The music has stopped for the U.S. Coast Guard.

The Coast Guard band is the latest casualty of almost $300 million in federally mandated cuts that encompass oil spill response programs, housing aid and even everyday operating expenses for the service’s ships and aircraft.

“It’s true the challenges we face are real, and like everyone in our government we may be asked to do less with less, or at least do the same work with different means,” said Coast Guard Commandant Adm. Bob Papp in his annual State of the Coast Guard address.

While the exact details of the Coast Guard budget cuts will be decided in the coming weeks, some details have already emerged.

Coast Guard officials contacted by the Daily Mirror repeatedly said Alaska will be affected less than other regions of the country, but that doesn’t mean Alaska — and in particular Kodiak — will remain immune from cuts.

Already, the Coast Guard has announced changes to its housing policy. Instead of giving new Kodiak arrivals a choice of where to live, base housing will be the only option until it fills up.

While married housing fills up each year, the policy has been extended to single Coastguardsmen and women, who will live in barracks until those reach capacity. Normally each year, some single men and women chose to move out and get apartments in town.

On Friday, the Coast Guard announced it will reinstate its tuition assistance program, which repays active-duty members for tuition spent on education. The program was preserved in a budget bill approved by Congress on Thursday, but it comes as a double-edged sword — the Coast Guard received no additional money to pay for the program used by almost 10,000 people annually.

According to the Government Accounting Office, the biggest cuts to the Coast Guard’s budget are coming in operational expenses — $194 million used to run helicopters, C-130s and Coast Guard cutters, as well as bases across the country.

“What they're going to have to do is … limit their surface and air ops,” said Lt. Veronica Colbath, a spokeswoman for Coast Guard District 17, which oversees Coast Guard operations in Alaska.

“Right now, it is too early to say to you this is where we will cut all of our hours,” she added.

Travel budgets are being cut, as are training budgets. The North Pacific Regional Fisheries Training Center at Base Kodiak “had a 20 percent hit,” Colbath said. That means about one fewer student per class in the school that trains Coast Guardsmen to patrol Alaska fisheries.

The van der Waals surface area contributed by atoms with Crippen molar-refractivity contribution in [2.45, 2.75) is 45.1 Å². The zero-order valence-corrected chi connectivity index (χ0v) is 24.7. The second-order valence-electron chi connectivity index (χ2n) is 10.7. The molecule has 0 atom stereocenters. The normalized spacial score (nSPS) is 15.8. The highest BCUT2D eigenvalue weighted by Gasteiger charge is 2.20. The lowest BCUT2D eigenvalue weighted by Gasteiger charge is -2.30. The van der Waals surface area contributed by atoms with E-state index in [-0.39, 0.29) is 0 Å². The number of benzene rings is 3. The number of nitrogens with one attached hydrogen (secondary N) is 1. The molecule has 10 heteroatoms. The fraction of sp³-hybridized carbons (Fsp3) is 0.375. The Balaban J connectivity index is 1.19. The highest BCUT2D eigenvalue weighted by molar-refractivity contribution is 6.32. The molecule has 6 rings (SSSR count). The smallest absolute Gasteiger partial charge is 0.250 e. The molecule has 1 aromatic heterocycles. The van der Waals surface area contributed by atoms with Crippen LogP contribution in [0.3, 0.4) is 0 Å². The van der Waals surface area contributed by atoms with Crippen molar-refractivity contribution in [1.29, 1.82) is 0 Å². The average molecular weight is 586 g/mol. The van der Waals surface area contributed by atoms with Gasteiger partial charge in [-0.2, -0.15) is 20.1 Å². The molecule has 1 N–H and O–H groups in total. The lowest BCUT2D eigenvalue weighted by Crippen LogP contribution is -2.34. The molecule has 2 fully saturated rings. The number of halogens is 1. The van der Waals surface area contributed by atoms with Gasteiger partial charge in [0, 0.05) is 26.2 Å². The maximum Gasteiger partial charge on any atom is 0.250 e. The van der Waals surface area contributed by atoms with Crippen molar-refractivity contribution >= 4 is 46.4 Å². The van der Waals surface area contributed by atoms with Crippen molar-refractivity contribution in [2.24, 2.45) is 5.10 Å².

While hard-hit, the Kodiak training center is better off than some Coast Guard training programs, which are being shut down entirely.

Colbath confirmed that the Coast Guard will continue its summer operations in the Arctic Ocean. Last year marked the first time the Coast Guard offered regular search-and-rescue operations from Barrow, America’s northernmost city, and Colbath said that program will continue — but in what form, she isn’t sure.

“What Arctic Shield will look like will be different from what we did in 2012,” she said.

In a speech last week at Air Station Sitka, Rear Adm. Thomas Ostebo, in charge of District 17, said booming maritime trade, fishing and oil development mean the Coast Guard can’t reduce force too much in Alaska.

“All of that is Coast Guard activity,” Ostebo said in remarks reported by KCAW-FM. “All of that is more marine trade, more marine environmental responsibility for the Coast Guard. It’s going to require the Coast Guard and Coast Guard aviation assets to have a presence up on the North Slope, and Kodiak is making preparations to be up there, in less capacity than we were last year, but more than we have been traditionally. The point of it is Alaska’s a great place for the Coast Guard.”

In Sitka, however, budget uncertainty means improvements for Coast Guard housing in Sitka are on hold, as are plans for an additional rescue helicopter at that base.

In Kodiak, contracted construction projects may be hurt by an $84 million cut to the Coast Guard’s acquisition division.

In a letter sent to all Coast Guard contractors early this month, the Coast Guard warned, “Such reductions may result in certain planned procurements being cancelled or reduced in scope and certain existing contracts being reduced in scope, terminated or partially terminated.”

Contact Mirror editor James Brooks at

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